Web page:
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Biomarkers in Lysosomal Storage Diseases

Joaquin Bobillo Lobato
Maria Jiménez Hidalgo
2 and
Luis M. Jiménez Jiménez
Servicio de Bioquímica Clínica, Unidad de Gestión Clínica de Laboratorios, Hospital Universitario Nuestra Señora de Valme, 41014-Sevilla, Spain
Servicio de Fisiopatología Celular y Bioenergética, Servicios Centrales de Investigación, Universidad Pablo de Olavide, 41013-Sevilla, Spain
Author to whom correspondence should be addressed.
Diseases 2016, 4(4), 40;
Submission received: 22 July 2016 / Revised: 4 December 2016 / Accepted: 12 December 2016 / Published: 17 December 2016
(This article belongs to the Collection Lysosomal Storage Diseases)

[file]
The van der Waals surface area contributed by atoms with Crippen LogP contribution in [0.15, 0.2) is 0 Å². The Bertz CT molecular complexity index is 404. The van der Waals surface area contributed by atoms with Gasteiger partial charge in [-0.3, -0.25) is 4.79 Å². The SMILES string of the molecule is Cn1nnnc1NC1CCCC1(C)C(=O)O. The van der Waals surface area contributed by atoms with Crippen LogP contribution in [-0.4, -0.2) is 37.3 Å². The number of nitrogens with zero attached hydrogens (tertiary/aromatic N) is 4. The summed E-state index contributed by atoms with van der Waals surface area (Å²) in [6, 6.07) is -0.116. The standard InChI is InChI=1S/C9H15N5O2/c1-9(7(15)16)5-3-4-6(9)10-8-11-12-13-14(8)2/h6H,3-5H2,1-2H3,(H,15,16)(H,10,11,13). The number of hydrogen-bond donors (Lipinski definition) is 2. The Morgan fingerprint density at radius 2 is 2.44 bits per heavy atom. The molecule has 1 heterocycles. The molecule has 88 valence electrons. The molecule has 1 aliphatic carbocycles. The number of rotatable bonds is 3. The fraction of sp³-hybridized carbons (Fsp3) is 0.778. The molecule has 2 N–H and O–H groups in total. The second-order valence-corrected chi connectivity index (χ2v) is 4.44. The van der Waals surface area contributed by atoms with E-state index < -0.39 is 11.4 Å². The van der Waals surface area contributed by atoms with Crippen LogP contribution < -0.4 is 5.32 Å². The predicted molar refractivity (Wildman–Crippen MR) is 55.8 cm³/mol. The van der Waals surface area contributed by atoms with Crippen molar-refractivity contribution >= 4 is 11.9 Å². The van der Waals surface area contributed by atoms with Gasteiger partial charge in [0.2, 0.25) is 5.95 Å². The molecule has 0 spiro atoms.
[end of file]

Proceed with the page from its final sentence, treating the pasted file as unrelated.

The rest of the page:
A biomarker is generally an analyte that indicates the presence and/or extent of a biological process, which is in itself usually directly linked to the clinical manifestations and outcome of a particular disease. The biomarkers in the field of lysosomal storage diseases (LSDs) have particular relevance where spectacular therapeutic initiatives have been achieved, most notably with the introduction of enzyme replacement therapy (ERT). There are two main types of biomarkers. The first group is comprised of those molecules whose accumulation is directly enhanced as a result of defective lysosomal function. These molecules represent the storage of the principal macro-molecular substrate(s) of a specific enzyme or protein, whose function is deficient in the given disease. In the second group of biomarkers, the relationship between the lysosomal defect and the biomarker is indirect. In this group, the biomarker reflects the effects of the primary lysosomal defect on cell, tissue, or organ functions. There is no “gold standard” among biomarkers used to diagnosis and/or monitor LSDs, but there are a number that exist that can be used to reasonably assess and monitor the state of certain organs or functions. A number of biomarkers have been proposed for the analysis of the most important LSDs. In this review, we will summarize the most promising biomarkers in major LSDs and discuss why these are the most promising candidates for screening systems.